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Clinical Oral Implants Research

Marginal bone loss as success criterion in implant dentistry: beyond 2 mm

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Abstract

Aim

The aim of this study was to analyze marginal bone loss (MBL) rates around implants to establish the difference between physiological bone loss and bone loss due to peri-implantitis.

Materials and methods

Five hundred and eight implants were placed in the posterior maxilla in 208 patients. Data were gathered on age, gender, bone substratum (grafted or pristine), prosthetic connection, smoking and alcohol habits, and previous periodontitis. MBL was radiographically analyzed in three time frames (5 months post-surgery and at 6 and 18 months post-loading). Nonparametric receiver operating curve (ROC) analysis and mixed linear model analysis were used to determine whether implants could be classified as high or low bone loser type (BLT) and to establish the influence of this factor on MBL rates.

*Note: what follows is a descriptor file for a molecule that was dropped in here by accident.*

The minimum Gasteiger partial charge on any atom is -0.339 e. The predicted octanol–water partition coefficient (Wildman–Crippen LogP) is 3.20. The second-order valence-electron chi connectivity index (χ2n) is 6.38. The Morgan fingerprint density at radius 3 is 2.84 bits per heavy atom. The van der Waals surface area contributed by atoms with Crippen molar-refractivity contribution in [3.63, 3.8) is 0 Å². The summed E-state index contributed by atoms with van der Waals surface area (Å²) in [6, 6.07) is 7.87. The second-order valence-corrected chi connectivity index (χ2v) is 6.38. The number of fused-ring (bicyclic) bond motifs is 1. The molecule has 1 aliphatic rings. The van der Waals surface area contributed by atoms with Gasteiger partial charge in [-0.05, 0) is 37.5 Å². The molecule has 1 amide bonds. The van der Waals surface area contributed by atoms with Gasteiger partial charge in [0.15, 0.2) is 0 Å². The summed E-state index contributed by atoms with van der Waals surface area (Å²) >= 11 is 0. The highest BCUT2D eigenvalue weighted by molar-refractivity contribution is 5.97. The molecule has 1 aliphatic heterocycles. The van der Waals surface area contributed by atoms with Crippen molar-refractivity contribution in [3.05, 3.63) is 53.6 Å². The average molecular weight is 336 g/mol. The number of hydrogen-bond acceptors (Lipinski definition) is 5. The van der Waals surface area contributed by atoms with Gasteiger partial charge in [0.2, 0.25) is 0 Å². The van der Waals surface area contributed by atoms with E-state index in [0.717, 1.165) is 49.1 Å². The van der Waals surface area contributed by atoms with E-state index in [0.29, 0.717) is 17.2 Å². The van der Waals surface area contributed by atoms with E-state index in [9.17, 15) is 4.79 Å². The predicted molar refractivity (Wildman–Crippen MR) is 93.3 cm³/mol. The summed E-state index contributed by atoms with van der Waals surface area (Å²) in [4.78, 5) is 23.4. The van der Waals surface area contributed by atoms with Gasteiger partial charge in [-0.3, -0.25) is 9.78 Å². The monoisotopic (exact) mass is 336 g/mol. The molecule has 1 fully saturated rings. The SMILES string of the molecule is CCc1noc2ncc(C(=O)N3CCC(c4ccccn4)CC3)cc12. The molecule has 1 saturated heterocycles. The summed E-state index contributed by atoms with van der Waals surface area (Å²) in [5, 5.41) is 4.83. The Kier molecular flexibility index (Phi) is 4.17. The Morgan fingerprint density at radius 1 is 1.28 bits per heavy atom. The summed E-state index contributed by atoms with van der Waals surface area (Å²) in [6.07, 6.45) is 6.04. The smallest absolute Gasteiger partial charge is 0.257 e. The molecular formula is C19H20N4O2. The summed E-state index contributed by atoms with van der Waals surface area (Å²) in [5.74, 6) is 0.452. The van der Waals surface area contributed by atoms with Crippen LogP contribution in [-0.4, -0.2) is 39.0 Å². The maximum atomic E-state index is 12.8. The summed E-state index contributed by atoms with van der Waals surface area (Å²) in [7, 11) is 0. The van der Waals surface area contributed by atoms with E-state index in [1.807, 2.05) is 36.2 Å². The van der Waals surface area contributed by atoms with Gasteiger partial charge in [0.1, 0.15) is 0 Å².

Results

Marginal bone loss rates were significantly affected by BLT, connection type, bone substratum, and smoking. Bone loss rates at 18 months were associated with initial bone loss rates: 96% of implants with an MBL of >2 mm at 18 months had lost 0.44 mm or more at 6 months post-loading.

Conclusion

Implants with increased MBL rates at early stages (healing and immediate post-loading periods) are likely to reach MBL values that compromise their final outcome. Initial (healing, immediate post-loading) MBL rates around an implant of more than 0.44 mm/year are an indication of peri-implant bone loss progression.

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